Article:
“My mother is German born. No member of my family ever had a Greek passport. By any definition I am more German than Greek, but I don’t feel it. Greek is a trump identity.”

And the census misses many who are Greeks by choice, through marriage, like his mother, who speaks better Greek than his father, and philhellenes.

Peter’s path is paradigmatic of the younger generation.

He did not go to Greek school and Church did not make an impression on him, so growing up he did not feel a strong Greek identity – he later realized he had more ingrained in him than he knew at the time. “My father was very proud of his Greekness.”

But when he got to Princeton University he took Greek classes with “a wonderful professor, Richard Burgi – the most Greek man in the world though he had no Greek blood in him.”

“I took a year off from Princeton and got some money to go to Greece and lived in Athens and loved it and took more language classes.”

“Getting kids to Greece is absolutely essential, and Israel has done that very successfully…but it costs money,” he said, and noted it’s important to support college Greek studies programs and that the Ionian Village should be expanded.

As for getting today’s children to study the language, it’s a challenge he said, noting “You have to have a pull. I only learned Greek because I liked Greece.”

In forecasting the future, he said three elements must be examined: language, church, and ties to the old country, and all three of those are in decline in America.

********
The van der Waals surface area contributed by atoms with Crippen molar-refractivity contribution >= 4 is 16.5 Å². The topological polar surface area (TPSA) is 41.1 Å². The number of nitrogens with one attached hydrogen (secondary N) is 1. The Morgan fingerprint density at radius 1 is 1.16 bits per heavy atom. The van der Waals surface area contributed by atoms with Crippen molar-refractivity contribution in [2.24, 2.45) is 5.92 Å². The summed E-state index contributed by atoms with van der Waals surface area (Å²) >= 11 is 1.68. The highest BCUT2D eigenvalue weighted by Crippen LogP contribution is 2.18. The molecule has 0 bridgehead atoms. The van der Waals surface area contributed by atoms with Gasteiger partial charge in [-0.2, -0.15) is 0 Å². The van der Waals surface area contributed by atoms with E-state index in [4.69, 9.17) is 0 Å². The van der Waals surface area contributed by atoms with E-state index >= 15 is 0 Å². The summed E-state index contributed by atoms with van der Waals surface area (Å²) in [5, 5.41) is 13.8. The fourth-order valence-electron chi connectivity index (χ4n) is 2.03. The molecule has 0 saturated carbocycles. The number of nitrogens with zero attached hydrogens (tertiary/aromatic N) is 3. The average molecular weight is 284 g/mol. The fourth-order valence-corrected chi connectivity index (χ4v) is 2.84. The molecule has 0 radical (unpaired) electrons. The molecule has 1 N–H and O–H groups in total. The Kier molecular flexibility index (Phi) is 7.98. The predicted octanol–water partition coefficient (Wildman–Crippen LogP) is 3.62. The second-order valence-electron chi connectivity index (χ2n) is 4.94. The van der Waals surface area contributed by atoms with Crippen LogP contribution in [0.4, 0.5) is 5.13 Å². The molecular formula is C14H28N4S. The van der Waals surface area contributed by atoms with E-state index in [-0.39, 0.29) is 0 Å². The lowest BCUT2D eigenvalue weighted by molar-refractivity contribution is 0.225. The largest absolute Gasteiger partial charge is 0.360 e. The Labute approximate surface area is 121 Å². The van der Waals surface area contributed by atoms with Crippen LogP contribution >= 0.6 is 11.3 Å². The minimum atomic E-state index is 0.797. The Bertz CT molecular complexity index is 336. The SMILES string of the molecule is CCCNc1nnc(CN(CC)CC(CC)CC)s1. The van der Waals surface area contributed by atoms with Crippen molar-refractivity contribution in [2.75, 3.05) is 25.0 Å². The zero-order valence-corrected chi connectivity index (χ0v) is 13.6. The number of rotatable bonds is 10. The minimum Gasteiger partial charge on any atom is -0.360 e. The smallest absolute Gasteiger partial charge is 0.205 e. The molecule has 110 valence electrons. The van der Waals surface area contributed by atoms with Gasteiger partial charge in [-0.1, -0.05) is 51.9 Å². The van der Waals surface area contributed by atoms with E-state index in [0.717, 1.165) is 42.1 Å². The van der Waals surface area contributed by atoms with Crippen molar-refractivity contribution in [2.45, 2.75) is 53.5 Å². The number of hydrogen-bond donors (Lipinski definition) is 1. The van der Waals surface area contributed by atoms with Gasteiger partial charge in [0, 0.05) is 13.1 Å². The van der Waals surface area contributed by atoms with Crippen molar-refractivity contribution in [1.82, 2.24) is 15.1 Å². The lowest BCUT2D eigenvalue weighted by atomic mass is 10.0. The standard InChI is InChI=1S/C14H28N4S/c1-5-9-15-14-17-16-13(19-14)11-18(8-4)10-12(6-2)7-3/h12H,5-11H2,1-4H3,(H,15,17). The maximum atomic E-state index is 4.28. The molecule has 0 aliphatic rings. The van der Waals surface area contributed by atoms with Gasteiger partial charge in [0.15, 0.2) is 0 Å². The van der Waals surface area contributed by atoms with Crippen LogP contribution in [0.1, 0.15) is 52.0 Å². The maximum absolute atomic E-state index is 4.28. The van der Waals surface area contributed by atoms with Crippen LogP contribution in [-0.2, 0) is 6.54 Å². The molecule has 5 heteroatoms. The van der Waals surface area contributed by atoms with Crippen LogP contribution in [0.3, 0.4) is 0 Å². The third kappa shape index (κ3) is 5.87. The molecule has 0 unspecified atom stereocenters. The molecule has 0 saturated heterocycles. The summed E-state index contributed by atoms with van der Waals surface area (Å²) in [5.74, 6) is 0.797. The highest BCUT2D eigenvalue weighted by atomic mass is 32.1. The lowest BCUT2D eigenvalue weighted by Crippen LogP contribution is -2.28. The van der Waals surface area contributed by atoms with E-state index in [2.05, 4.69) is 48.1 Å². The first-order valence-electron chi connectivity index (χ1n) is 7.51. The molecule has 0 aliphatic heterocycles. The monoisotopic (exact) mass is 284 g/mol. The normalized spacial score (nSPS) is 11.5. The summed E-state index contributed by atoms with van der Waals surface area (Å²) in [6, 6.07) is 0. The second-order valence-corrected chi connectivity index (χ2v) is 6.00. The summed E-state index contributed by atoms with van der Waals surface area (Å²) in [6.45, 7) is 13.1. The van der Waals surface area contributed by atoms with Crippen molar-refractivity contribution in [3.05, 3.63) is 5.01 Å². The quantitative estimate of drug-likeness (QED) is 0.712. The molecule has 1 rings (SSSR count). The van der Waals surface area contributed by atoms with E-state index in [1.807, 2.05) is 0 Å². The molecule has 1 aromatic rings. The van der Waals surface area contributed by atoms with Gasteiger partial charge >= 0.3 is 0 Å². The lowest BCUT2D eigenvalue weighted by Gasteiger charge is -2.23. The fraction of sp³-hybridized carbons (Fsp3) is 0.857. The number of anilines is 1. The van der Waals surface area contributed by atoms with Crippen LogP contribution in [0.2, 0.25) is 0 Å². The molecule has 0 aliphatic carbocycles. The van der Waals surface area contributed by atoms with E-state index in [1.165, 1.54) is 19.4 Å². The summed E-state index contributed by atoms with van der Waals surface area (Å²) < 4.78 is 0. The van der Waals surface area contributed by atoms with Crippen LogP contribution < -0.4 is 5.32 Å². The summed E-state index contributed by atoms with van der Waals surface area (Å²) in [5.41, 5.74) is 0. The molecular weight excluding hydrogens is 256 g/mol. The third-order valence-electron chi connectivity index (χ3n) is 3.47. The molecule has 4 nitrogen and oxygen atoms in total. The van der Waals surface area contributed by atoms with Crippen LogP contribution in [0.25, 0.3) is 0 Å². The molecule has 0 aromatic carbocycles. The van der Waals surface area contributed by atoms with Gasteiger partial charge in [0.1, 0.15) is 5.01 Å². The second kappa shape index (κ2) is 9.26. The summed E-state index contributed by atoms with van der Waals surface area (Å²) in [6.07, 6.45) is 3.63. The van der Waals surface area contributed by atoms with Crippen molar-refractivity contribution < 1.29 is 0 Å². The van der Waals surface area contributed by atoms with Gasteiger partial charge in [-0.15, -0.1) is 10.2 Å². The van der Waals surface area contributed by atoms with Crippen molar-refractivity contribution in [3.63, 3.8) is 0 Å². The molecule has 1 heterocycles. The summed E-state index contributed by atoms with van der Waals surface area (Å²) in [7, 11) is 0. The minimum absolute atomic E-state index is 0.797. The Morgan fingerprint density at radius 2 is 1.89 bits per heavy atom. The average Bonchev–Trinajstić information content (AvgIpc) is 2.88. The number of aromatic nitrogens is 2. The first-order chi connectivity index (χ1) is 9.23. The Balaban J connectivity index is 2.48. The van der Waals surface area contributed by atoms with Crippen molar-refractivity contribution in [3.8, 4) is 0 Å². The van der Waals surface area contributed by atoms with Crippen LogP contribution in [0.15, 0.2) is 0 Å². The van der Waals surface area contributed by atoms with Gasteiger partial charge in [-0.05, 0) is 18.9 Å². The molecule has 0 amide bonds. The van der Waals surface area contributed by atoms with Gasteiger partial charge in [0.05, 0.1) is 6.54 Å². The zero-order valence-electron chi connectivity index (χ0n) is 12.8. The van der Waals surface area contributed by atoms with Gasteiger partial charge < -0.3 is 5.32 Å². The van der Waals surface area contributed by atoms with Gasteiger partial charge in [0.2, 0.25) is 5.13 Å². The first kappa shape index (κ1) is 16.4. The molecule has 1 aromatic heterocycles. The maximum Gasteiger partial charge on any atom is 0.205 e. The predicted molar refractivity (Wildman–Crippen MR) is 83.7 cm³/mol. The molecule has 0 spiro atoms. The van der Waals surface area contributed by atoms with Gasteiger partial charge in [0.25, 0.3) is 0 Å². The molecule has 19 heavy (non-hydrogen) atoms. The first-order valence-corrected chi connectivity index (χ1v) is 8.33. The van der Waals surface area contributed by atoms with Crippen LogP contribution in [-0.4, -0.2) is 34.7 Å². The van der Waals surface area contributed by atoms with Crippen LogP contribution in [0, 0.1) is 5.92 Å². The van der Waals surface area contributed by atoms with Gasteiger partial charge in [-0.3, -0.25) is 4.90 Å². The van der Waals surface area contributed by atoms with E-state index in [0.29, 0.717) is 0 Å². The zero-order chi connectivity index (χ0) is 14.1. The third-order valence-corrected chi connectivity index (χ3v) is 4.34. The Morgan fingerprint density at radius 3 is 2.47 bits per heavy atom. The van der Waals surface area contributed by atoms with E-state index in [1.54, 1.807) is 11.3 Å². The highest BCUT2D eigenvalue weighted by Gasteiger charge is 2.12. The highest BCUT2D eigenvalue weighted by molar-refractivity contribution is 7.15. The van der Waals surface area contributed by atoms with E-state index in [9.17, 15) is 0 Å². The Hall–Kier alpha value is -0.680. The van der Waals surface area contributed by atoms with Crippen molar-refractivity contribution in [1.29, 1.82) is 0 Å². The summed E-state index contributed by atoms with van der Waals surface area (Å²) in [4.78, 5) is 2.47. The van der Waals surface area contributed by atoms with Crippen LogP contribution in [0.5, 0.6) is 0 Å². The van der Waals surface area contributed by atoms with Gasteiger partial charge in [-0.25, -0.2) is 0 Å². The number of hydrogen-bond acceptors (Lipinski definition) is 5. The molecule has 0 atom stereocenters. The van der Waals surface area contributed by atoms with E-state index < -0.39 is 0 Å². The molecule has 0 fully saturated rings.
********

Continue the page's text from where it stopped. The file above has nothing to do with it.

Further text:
But culture has not been looked at enough. “It may be a weaker tie, because it is more optional, but that doesn’t make it any less real.”

His wife believes the best thing to do is to expand the Greek Festivals, “because that introduces so many Americans – and Greeks – to Greece.”

Thus, there has been both a broadening and a shallowing of Greek identity, but it is counterproductive for purists to say they are not real Greeks.

He insists it’s better to say “that’s what Greek-Americans are…The purist ideology of what it means to be Greek-American has to change because they are going to lose. If you demand that they all go to church and speak Greek, and visit Greece every summer, it’s not going to happen.”

He warned against setting the sights too high because “we need that base of people so say ‘I’m Greek-American.”

Moskos also agreed that these realities are less perceptible in New York, where only 1/3 of them live and innovative initiatives are less needed, but that is where the levers of community power are.


1 Comment

  1. I used the Charles Moskos book in my Contemporary Greek Culture class at Portland State University in the summer of 2009. I found it a very informative text which provided important details on the migration and settlement of Greeks to the US in the early 20th century. I look forward to reading the updated version and hopefully use it in a future class.